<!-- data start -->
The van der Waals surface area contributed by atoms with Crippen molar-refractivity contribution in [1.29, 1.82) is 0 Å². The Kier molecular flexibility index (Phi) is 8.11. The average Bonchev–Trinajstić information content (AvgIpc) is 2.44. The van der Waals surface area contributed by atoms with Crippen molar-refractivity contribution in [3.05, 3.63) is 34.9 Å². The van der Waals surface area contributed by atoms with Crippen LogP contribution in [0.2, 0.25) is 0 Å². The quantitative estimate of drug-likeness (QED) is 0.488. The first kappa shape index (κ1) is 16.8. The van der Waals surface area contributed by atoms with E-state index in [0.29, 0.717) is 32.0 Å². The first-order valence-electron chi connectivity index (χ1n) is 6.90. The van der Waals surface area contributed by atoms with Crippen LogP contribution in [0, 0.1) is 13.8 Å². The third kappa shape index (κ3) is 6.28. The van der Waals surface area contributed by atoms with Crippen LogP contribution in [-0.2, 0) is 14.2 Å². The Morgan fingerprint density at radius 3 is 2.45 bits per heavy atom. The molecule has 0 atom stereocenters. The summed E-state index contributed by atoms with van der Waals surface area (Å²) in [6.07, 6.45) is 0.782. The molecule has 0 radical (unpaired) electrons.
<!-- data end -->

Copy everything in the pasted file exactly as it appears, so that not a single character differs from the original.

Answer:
The van der Waals surface area contributed by atoms with Crippen molar-refractivity contribution in [1.29, 1.82) is 0 Å². The Kier molecular flexibility index (Phi) is 8.11. The average Bonchev–Trinajstić information content (AvgIpc) is 2.44. The van der Waals surface area contributed by atoms with Crippen molar-refractivity contribution in [3.05, 3.63) is 34.9 Å². The van der Waals surface area contributed by atoms with Crippen LogP contribution in [0.2, 0.25) is 0 Å². The quantitative estimate of drug-likeness (QED) is 0.488. The first kappa shape index (κ1) is 16.8. The van der Waals surface area contributed by atoms with E-state index in [0.29, 0.717) is 32.0 Å². The first-order valence-electron chi connectivity index (χ1n) is 6.90. The van der Waals surface area contributed by atoms with Crippen LogP contribution in [0, 0.1) is 13.8 Å². The third kappa shape index (κ3) is 6.28. The van der Waals surface area contributed by atoms with Crippen LogP contribution in [-0.2, 0) is 14.2 Å². The Morgan fingerprint density at radius 3 is 2.45 bits per heavy atom. The molecule has 0 atom stereocenters. The summed E-state index contributed by atoms with van der Waals surface area (Å²) in [6.07, 6.45) is 0.782. The molecule has 0 radical (unpaired) electrons.